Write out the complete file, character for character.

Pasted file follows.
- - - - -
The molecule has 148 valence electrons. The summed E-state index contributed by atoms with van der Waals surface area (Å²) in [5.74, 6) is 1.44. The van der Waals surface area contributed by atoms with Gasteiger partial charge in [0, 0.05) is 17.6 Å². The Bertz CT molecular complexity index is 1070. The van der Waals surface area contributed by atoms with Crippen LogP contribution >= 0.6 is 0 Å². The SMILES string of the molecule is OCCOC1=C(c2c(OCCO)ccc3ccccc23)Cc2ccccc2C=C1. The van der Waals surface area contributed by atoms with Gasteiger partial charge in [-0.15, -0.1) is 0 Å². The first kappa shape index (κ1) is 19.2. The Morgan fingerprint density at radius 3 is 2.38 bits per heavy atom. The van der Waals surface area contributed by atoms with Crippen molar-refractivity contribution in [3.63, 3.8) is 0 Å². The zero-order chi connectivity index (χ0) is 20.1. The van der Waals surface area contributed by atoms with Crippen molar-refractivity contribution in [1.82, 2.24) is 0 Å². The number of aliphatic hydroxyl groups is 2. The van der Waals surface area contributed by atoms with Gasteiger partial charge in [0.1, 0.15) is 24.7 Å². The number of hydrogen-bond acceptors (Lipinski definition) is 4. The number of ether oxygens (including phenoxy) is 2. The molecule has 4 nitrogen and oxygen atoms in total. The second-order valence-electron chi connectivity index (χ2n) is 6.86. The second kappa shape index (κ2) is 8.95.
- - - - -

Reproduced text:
The molecule has 148 valence electrons. The summed E-state index contributed by atoms with van der Waals surface area (Å²) in [5.74, 6) is 1.44. The van der Waals surface area contributed by atoms with Gasteiger partial charge in [0, 0.05) is 17.6 Å². The Bertz CT molecular complexity index is 1070. The van der Waals surface area contributed by atoms with Crippen LogP contribution >= 0.6 is 0 Å². The SMILES string of the molecule is OCCOC1=C(c2c(OCCO)ccc3ccccc23)Cc2ccccc2C=C1. The van der Waals surface area contributed by atoms with Gasteiger partial charge in [-0.15, -0.1) is 0 Å². The first kappa shape index (κ1) is 19.2. The Morgan fingerprint density at radius 3 is 2.38 bits per heavy atom. The van der Waals surface area contributed by atoms with Crippen molar-refractivity contribution in [3.63, 3.8) is 0 Å². The zero-order chi connectivity index (χ0) is 20.1. The van der Waals surface area contributed by atoms with Crippen molar-refractivity contribution in [1.82, 2.24) is 0 Å². The number of aliphatic hydroxyl groups is 2. The van der Waals surface area contributed by atoms with Gasteiger partial charge in [0.1, 0.15) is 24.7 Å². The number of hydrogen-bond acceptors (Lipinski definition) is 4. The number of ether oxygens (including phenoxy) is 2. The molecule has 4 nitrogen and oxygen atoms in total. The second-order valence-electron chi connectivity index (χ2n) is 6.86. The second kappa shape index (κ2) is 8.95.